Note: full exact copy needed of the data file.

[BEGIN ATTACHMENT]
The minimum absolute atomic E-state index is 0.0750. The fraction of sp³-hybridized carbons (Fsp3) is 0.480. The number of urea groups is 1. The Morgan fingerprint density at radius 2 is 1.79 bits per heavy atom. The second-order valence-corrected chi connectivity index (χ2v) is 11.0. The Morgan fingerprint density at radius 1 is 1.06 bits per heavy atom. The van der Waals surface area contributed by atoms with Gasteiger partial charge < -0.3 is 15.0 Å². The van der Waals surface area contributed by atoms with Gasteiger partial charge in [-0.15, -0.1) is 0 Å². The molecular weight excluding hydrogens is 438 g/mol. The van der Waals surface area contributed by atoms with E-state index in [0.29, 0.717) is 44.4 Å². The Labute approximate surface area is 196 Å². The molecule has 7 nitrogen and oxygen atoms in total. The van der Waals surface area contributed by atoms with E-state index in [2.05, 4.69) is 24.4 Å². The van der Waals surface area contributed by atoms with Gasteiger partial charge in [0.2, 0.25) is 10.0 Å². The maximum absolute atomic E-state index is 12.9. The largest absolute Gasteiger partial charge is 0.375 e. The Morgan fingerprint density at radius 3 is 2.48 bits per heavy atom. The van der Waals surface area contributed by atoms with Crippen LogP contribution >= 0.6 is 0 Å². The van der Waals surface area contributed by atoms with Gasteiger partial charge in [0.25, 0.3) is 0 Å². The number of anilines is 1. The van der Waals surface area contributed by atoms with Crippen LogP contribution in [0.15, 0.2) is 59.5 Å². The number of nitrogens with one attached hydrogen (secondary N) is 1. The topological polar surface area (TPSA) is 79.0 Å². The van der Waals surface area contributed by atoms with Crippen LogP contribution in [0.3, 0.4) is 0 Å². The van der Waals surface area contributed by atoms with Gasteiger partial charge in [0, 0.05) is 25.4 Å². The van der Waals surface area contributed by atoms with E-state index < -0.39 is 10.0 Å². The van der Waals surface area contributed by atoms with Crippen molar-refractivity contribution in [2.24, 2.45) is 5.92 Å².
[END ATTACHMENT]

The minimum absolute atomic E-state index is 0.0750. The fraction of sp³-hybridized carbons (Fsp3) is 0.480. The number of urea groups is 1. The Morgan fingerprint density at radius 2 is 1.79 bits per heavy atom. The second-order valence-corrected chi connectivity index (χ2v) is 11.0. The Morgan fingerprint density at radius 1 is 1.06 bits per heavy atom. The van der Waals surface area contributed by atoms with Gasteiger partial charge < -0.3 is 15.0 Å². The van der Waals surface area contributed by atoms with Gasteiger partial charge in [-0.15, -0.1) is 0 Å². The molecular weight excluding hydrogens is 438 g/mol. The van der Waals surface area contributed by atoms with E-state index in [0.29, 0.717) is 44.4 Å². The Labute approximate surface area is 196 Å². The molecule has 7 nitrogen and oxygen atoms in total. The van der Waals surface area contributed by atoms with E-state index in [2.05, 4.69) is 24.4 Å². The van der Waals surface area contributed by atoms with Gasteiger partial charge in [0.2, 0.25) is 10.0 Å². The maximum absolute atomic E-state index is 12.9. The largest absolute Gasteiger partial charge is 0.375 e. The Morgan fingerprint density at radius 3 is 2.48 bits per heavy atom. The van der Waals surface area contributed by atoms with Crippen LogP contribution >= 0.6 is 0 Å². The van der Waals surface area contributed by atoms with Gasteiger partial charge in [0.25, 0.3) is 0 Å². The number of anilines is 1. The van der Waals surface area contributed by atoms with Crippen LogP contribution in [0.15, 0.2) is 59.5 Å². The number of nitrogens with one attached hydrogen (secondary N) is 1. The topological polar surface area (TPSA) is 79.0 Å². The van der Waals surface area contributed by atoms with Crippen LogP contribution in [0.3, 0.4) is 0 Å². The van der Waals surface area contributed by atoms with Gasteiger partial charge in [0, 0.05) is 25.4 Å². The van der Waals surface area contributed by atoms with E-state index < -0.39 is 10.0 Å². The van der Waals surface area contributed by atoms with Crippen molar-refractivity contribution in [2.24, 2.45) is 5.92 Å².